SAN ANTONIO (CN) — Popeyes restaurants says a Texas woman who blames its rice and beans for infecting her with New World screwworms that ate her alive “from the inside out” is not without fault and should pay for any damages caused by the flesh-eating maggots.
An attorney for Popeyes filed a general denial of Karen Goode’s claims in Bexar County Court on Monday. He asked a judge to dismiss the case and blamed Goode for being contributorily negligent.
Goode sued Popeyes Louisiana Kitchen dba Popeyes, and its franchisee Z&H Foods, on Feb. 7.
The San Antonio resident said in her lawsuit that flesh-eating screwworms entered her digestive tract, laid eggs that embedded in the lining of her small intestine, “and when hatched, infested plaintiff’s body and began to eat plaintiff alive from the inside out.”
New World screwworms are maggots that infest livestock and other warm-blooded animals, including people, although human cases are rare, according to the U.S. Department of Agriculture. If left untreated, infestations can be fatal.
In its first legal response in the case, filed Monday, Popeyes denied responsibility for damages and asked that Goode be required to back up her claims with evidence.
Goode claims that Popeyes and Z&H Foods failed to adequately train employees to inspect, evaluate, control, prepare or maintain food free from flesh-eating screwworms. She says the restaurant had actual knowledge that its food contained flesh-eating screwworms and sold it to her anyway.
In court documents denying liability last month, Z&H Foods called Goode’s claims “vague,” and said that any injuries “were not proximately caused by the alleged occurrence in question.”
“Defendant contends that at the time and on the occasion in question, there was a failure on the part of the plaintiff to exercise that degree of care which an ordinarily prudent person would have exercised under the same or similar circumstances,” an attorney for Z&H said in the March 3 answer.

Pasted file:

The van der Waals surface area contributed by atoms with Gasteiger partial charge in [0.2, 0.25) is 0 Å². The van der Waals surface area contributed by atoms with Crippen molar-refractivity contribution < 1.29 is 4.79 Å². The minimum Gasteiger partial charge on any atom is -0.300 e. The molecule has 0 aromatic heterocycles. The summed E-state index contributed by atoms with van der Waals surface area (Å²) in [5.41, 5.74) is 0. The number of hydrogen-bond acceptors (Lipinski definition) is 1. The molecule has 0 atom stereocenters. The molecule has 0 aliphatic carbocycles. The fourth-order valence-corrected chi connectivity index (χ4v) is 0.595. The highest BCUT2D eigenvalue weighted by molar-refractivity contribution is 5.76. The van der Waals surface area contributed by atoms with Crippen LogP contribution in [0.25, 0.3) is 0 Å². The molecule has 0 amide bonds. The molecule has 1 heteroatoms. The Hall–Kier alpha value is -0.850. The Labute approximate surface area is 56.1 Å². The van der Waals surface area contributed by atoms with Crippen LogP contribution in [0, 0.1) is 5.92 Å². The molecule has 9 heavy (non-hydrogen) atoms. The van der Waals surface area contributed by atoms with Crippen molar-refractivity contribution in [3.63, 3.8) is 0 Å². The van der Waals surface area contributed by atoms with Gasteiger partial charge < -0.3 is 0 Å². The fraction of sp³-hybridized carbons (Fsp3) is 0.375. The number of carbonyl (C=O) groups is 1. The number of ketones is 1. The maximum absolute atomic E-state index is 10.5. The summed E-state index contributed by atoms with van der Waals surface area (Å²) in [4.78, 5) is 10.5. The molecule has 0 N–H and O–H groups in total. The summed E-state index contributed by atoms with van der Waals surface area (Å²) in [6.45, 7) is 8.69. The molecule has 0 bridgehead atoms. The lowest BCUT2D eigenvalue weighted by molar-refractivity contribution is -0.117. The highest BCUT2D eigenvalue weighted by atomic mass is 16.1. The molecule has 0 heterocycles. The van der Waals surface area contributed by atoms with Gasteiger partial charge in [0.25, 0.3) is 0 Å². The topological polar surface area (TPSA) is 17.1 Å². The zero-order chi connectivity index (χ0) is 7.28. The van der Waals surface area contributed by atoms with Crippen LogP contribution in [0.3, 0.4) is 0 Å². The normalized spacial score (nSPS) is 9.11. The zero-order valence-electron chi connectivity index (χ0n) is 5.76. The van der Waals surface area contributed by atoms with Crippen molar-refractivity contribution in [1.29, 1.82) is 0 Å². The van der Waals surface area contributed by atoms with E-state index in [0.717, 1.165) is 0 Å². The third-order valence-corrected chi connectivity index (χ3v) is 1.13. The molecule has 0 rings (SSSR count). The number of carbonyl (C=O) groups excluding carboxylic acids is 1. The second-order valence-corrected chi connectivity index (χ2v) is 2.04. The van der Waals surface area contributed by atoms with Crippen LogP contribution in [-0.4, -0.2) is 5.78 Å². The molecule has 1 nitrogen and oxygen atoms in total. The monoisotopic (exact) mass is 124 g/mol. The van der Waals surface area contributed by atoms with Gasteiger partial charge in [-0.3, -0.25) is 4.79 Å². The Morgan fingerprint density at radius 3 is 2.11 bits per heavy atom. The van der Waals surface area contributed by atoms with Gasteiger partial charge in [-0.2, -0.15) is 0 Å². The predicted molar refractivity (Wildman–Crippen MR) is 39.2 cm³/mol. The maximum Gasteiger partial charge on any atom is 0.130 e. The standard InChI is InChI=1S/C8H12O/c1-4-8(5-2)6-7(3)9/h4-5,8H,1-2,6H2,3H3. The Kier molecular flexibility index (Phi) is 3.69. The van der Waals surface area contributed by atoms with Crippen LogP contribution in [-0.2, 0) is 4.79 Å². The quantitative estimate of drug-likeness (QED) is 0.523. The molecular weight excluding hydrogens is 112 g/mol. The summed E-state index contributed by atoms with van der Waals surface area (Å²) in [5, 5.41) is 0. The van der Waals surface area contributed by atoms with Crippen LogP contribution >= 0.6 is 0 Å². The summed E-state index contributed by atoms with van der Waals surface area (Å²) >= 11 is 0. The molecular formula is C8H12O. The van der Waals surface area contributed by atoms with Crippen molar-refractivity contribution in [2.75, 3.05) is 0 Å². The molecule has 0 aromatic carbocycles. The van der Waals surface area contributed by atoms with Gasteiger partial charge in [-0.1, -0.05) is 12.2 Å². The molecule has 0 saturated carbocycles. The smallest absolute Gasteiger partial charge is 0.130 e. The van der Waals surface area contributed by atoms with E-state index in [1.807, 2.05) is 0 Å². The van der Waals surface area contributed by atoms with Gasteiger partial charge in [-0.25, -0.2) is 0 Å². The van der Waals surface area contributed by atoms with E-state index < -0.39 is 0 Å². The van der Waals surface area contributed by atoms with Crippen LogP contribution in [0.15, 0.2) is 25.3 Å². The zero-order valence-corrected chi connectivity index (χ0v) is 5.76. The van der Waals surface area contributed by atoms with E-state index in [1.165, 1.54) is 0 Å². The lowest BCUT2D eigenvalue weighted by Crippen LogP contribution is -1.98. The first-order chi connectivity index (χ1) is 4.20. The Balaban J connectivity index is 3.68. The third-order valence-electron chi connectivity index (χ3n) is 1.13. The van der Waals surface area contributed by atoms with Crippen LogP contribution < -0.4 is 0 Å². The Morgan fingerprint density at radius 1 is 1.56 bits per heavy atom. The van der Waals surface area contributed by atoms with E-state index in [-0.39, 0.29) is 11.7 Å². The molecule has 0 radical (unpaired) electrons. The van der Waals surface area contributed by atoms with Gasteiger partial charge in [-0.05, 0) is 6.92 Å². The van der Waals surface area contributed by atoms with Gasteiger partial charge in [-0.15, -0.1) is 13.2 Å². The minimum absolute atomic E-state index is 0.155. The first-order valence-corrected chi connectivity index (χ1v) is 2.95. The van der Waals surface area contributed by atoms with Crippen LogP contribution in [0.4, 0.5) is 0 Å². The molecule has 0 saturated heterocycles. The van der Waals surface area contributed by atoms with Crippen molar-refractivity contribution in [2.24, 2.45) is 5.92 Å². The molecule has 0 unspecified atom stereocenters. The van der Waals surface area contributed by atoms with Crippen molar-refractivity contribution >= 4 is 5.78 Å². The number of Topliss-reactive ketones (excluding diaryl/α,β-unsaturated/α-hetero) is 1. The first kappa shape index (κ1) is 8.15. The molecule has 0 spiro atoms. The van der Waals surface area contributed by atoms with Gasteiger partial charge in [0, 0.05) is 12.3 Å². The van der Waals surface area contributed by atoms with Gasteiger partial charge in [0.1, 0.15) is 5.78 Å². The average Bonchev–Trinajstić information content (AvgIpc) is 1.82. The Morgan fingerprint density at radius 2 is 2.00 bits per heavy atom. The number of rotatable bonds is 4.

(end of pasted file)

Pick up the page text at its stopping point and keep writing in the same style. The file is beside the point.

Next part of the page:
“Defendant contends that the damages, if any, that plaintiff is alleging was caused by the acts, negligence or products of third parties not under defendant’s control.”
The San Antonio restaurant outlet also asked that Goode be required to amend her petition, “as it fails to state a date on which the alleged event occurred.”
Popeyes spokeswoman Renee Kopkowski did not respond to a request for comment Wednesday, but said in February that the company does not typically comment on pending litigation.
After Courthouse News first reported on Goode’s lawsuit, the company issued a statement calling food safety “a top priority” and casting doubt on Goode’s claims.
“We don’t discuss details of litigation, but we can tell you that we understand that, while investigating this matter, the franchisee has worked with outside parties who have found the claims to be unfounded and false,” Kopkowski said in the statement.
“We can also assure you that the side dishes at this local Popeyes and all Popeyes restaurants have a strict standard and are cooked and maintained at 165 degrees Fahrenheit, a temperature that would make it impossible for bacteria or other foreign matter to survive the cooking process.
“Popeyes makes food safety a top priority and we put the safety and welfare of our guests first, so we will continue to investigate this matter,” the restaurant said.
Goode seeks more than $1 million in damages and punitive damages for negligence, medical expenses, physical disfigurement, pain and suffering, loss of bodily functions and lost enjoyment of life – all in the past, present and future.
She said she has been ravaged by E.coli, ulcer-causing Helicobacter Pylori bacteria, and other injuries to her neck, digestive tract, shoulders and arm after unknowingly eating the maggots.
Popeyes is represented by Jeffrey House with Curney, Farmer, House & Osuna; Z&H by Gordon Stafford Jr., both of San Antonio.